In this third edition of re:think magazine, we turn to issues of disability and accessibility and how they relate to inclusion and the creation of inclusive cultures.
Discussions of inclusion often focus on navigating “visible” differences between people, yet we must always be mindful of all the invisible identities people inhabit, and the importance of creating inclusive cultures across these identities. This is true in organizations as well as in our community at large, and governmental organizations are no exception.
In my dual roles as a member of NCWIT’s Board of Directors and as the CIO and Executive Director in the Governor of Colorado’s Office of Information Technology (OIT), I think a lot about how to ensure that the state’s digital platforms are inclusive and accessible for all Coloradans. The State of Colorado ranks in the top 10 nationally for customer experience, according to a digital government study, and it continues to be a leader in delivering innovative services to residents. But if you are among the 20% of Coloradans with a disability, navigating state government services can be challenging.
This work takes time, energy, and investment, but we are here to serve all Coloradans and that’s exactly what we plan to do. As part of our journey, we are listening to Coloradans to understand the various ways with which they engage and consume government services. Our Equity, Diversity & Inclusion (EDI) Action Alliance is championing initiatives that address inequities in state systems. Our Technology Accessibility Program (TAP) is providing tools to improve the accessibility of state and local government websites and applications. And the Colorado Digital IDTM now has a disability identifier symbol for residents to indicate that they may be unable to effectively communicate with first responders and law enforcement due to neurological diversities, mental health disorders, sensory needs, chronic illness, or cognitive or physical disabilities.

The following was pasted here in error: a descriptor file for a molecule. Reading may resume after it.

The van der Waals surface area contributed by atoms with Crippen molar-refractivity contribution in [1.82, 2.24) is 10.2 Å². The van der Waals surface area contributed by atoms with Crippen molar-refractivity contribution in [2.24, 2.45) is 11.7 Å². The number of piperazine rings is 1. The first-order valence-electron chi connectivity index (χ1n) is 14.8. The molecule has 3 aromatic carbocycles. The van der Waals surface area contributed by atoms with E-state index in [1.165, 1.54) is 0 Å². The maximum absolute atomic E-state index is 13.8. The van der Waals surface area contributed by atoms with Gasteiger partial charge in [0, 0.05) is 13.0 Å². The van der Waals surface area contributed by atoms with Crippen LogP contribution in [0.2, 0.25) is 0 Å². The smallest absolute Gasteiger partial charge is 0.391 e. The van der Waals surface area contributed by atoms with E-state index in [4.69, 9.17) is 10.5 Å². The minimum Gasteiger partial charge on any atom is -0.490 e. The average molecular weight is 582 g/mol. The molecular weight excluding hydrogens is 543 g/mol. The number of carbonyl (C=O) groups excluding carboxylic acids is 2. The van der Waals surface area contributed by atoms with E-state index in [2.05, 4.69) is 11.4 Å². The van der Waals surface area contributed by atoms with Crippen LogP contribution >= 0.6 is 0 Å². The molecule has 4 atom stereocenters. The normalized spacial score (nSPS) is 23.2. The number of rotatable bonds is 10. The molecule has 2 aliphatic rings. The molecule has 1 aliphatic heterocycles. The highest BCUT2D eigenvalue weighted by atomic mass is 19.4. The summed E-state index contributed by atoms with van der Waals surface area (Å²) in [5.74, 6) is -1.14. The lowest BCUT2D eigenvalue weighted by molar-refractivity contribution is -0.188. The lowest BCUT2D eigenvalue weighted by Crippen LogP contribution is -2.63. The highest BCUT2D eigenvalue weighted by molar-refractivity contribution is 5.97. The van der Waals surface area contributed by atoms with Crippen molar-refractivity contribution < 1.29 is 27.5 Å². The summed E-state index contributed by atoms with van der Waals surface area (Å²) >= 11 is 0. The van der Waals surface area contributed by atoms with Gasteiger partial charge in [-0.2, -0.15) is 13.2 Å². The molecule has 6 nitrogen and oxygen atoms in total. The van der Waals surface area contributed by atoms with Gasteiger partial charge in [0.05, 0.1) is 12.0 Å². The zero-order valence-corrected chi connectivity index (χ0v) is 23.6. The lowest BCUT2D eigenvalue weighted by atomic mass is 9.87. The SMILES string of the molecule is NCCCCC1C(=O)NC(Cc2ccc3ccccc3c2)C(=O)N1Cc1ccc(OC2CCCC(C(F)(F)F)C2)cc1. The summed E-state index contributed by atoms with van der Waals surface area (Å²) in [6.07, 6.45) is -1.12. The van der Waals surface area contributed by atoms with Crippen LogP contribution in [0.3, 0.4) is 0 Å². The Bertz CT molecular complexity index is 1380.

I am proud of the work we are doing at OIT to make state government easy and equitable. As technologists it is incumbent upon us to think differently about how we deliver services and ensure that accessibility is part of the design process. It’s not only the mark of good technology; it’s simply the right thing to do.
As you read the articles in this magazine, I invite you to join us and NCWIT in this journey and do your part in creating cultures that are inclusive for all.
Anthony Neal-Graves, Governor’s Office of Information Technology Chief Information Officer & Executive Director and NCWIT Board Member
The National Center for Women and Information Technology (NCWIT) is the farthest-reaching network of change leaders focused on advancing innovation by correcting underrepresentation in computing.